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  • The Who’s, What’s, Why’s, and How’s

Academic Service-Learning

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  • The Who’s, What’s, Why’s, and How’s 

    Who does reflection?

    Students, faculty, and other participants.

    Some of the skills needed for one to do a "good job" facilitating reflection are:

    1. Observing: what are people doing as members of the group; non-verbal communication.
    2. Questioning: open-ended vs. closed question; feeling vs. informational.
    3. Listening: active listening, pulling together ideas of the group and asking follow-up questions.
    4. Group building: respect among members, environment where people feel comfortable sharing.
    5. Facilitating: be sure all members are heard; guide the discussion.

    When do you do reflection?

    Before Service: Look at the expectations, stereotypes, etc. before you start service. Ask yourself why you are serving.

    During Service: Look at the relationships you are building and what effects they are having. Did they meet the expectations you started out with?

    After Service: Sum up the experience. How has it changed you? How will it affect your future? What have you learned about yourself, the community, and others? 

    What do we reflect on?

    1. The direct service.
    2. The social, economic, and political context of the issue. For example:
      1. What kind of purpose do tutors serve in light of the governments cut in educational funding?
      2. What kind of role models are mentors for children who are in a lower class?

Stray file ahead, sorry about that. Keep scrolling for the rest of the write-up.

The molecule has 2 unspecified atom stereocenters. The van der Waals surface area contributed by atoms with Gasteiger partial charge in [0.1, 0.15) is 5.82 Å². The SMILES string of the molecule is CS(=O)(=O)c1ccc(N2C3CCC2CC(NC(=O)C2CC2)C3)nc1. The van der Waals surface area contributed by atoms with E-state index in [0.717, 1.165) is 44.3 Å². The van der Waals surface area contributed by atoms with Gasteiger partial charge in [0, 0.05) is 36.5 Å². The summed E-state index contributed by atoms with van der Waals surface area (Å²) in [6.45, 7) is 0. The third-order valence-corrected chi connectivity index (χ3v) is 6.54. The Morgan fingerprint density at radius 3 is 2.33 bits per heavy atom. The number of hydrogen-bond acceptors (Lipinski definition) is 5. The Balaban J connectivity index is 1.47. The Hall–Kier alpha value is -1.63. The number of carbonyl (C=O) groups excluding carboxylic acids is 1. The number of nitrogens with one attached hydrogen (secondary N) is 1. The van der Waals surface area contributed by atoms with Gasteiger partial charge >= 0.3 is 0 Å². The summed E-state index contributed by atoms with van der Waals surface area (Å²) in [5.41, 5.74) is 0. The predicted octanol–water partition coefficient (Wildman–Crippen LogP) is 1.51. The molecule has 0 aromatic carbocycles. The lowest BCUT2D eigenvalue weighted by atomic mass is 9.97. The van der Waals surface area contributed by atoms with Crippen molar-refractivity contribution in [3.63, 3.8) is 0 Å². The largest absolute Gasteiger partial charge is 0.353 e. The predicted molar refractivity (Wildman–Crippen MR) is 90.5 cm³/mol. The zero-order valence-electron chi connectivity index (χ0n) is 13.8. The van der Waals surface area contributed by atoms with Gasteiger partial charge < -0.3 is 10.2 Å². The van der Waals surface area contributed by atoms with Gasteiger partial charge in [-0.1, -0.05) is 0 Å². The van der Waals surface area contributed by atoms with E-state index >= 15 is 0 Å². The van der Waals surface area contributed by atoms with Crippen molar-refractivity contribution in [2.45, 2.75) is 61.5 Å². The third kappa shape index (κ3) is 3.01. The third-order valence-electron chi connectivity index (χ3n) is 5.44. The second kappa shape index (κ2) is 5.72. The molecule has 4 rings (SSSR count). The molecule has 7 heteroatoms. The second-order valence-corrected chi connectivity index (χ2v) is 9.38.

3. What experiences do they have as a result of being a little buddy that they would not have because of their economic level in society?
      4. How have we influenced these issues?
    3. Questions of Meaning and Purpose
      1. What is our responsibility to other humans?
      2. What is justice?
      3. What is equality?
      4. What is my purpose in the world?

    This is the big picture, and this is where we are starting to make some kind of difference in breaking down stereotypes and boundaries by caring about other people and educating ourselves.

    How do we do this?

    This is a model to help tie it all together:

    WHAT: What do you know about details and what happened? NO judgment statements here.

    SO WHAT: Make comparisons: How did your experience differ from your preconceptions? How is your experience different from other people’s; how is it similar? What surprises did you see?

    NOW WHAT: Integration: Given your experience and what you’ve learned, how will you change your life/behavior? If you were to write a book about your experience, what would the title be?